The information below pertains to the 2016 course iteration.
Each summer, a diverse cohort of doctors, nurses, dentists, policy-makers, hospital chaplains, lawyers, IRB panelists, and others come together on Georgetown’s historic campus to grapple with some of the most profound moral issues they confront in their work, guided by internationally-renowned bioethics scholars from the KIE and beyond.
The course revolves around plenary lectures on key principles of bioethics, followed by small group discussions led by an expert facilitator. Two half-days are devoted to lectures on ‘special topics’ such as neuroethics, environmental ethics, and organizational ethics. The course is bookended by a half-day practical session on clinical ethics and a day-long design workshop on research ethics.
Find out for yourself why repeat participants and new attendees alike laud the IBC as “a life-changing experience,” “the best conference I have ever attended,” and “the ‘Academy Awards’ of bioethics.”
Back by popular demand! A special pre-session dedicated to issues in clinical ethics precedes the main IBC program, hosted by the Kennedy Institute of Ethics’s sister institute, Georgetown’s Pellegrino Center for Clinical Bioethics.
Consider this a clinical ethics toolkit: an overview of the current state of the art in clinical ethics, followed by case study analysis in which various methods, tools, and structures for hands-on problem-solving are presented and applied.
The main program involves a series of plenary lectures and small group discussions, plus a series of sessions on special topics such as neuroethics, conscientious objection, and disability.
Enjoy a series of foundational lectures from giants in the field of bioethics, in Georgetown’s elegant Copley Formal Lounge. These sessions are designed to give participants a firm foundation in core principles of bioethics: lectures on autonomy, justice, beneficence and non-maleficence
Special Topic Sessions
Choose your own adventure! After the plenary lectures, the schedule is dedicated to sessions which delve deeply into a variety of special topics, which participants may join depending on individual interest. Choose from sessions on genomics, neuroethics, euthanasia, conscientious objection, collaborative reproduction, global food ethics, research ethics, and more.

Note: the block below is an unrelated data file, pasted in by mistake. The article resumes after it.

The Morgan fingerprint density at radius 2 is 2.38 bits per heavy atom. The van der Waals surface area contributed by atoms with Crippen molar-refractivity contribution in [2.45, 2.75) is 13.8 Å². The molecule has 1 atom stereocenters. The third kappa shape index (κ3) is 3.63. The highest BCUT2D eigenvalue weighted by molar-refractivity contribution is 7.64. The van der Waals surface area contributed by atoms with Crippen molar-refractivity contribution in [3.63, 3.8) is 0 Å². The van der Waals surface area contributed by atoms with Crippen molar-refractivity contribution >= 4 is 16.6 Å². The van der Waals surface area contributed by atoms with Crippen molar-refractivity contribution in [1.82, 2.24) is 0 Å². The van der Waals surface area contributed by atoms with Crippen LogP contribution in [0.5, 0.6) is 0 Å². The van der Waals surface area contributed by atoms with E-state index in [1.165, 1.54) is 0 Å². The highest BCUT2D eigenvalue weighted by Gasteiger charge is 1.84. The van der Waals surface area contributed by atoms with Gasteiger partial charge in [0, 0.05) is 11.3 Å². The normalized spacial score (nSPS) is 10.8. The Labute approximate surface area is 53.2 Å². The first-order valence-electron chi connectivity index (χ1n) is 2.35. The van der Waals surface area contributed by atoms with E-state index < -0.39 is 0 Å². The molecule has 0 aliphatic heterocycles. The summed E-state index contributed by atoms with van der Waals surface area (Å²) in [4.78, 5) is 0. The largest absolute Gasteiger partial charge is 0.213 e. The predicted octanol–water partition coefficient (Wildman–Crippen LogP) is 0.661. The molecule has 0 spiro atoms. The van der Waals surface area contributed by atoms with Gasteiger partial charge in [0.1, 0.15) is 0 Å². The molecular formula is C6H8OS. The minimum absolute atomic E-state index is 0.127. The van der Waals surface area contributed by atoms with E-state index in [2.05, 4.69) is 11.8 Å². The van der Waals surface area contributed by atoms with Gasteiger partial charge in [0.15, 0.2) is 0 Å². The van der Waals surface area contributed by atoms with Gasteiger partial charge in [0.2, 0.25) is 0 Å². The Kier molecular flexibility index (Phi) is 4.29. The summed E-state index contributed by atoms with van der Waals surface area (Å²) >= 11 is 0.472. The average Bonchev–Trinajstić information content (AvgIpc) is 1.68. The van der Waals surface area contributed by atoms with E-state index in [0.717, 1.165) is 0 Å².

Small Group Discussion
Dive deeper into topics explored in the plenary and special topic sessions with a small group of fellow participants and an expert facilitator. You’ll learn more about your small group and leader when you register on the first day of the program. Past participants consistently cite their small group experiences as the most intimate, transformational, and essential part of the IBC experience.
Bioethics in the Movies
One evening at the IBC is dedicated to an optional session dedicated to bioethics in a cinematic setting. Participants watch a series of audiovisual clips, reflect together on some of the themes explored, and leave with a new list of films to explore on their own and use in their own teaching and practice with others!
Individual Research Consultations
One-on-one research consultations with information specialists in Georgetown’s Bioethics Research Library, the largest collection of scholarly bioethics materials in the world, are available for free to all registered IBC participants. Need help with an ongoing research project? Want to dive into a new topic? Just want to explore the beautiful historic library? Ask at the Registration Desk about setting up a research consultation with one of our experts.
Introduced in 2015 and back for 2016, a special post-session workshop brings participants into Georgetown’s innovative EthicsLab. Join KIE director Maggie Little and the core EthicsLab design team for a full-day session exploring participant-led issues in research ethics, and what concrete, tangible progress might be made on them.
Designed for clinical researchers and others whose work brings them face-to-face with moral issues in gathering medical research, this session asks participants to bring their own “tough cases” in research ethics to be workshopped with the help of design-based inquiry and problem-solving.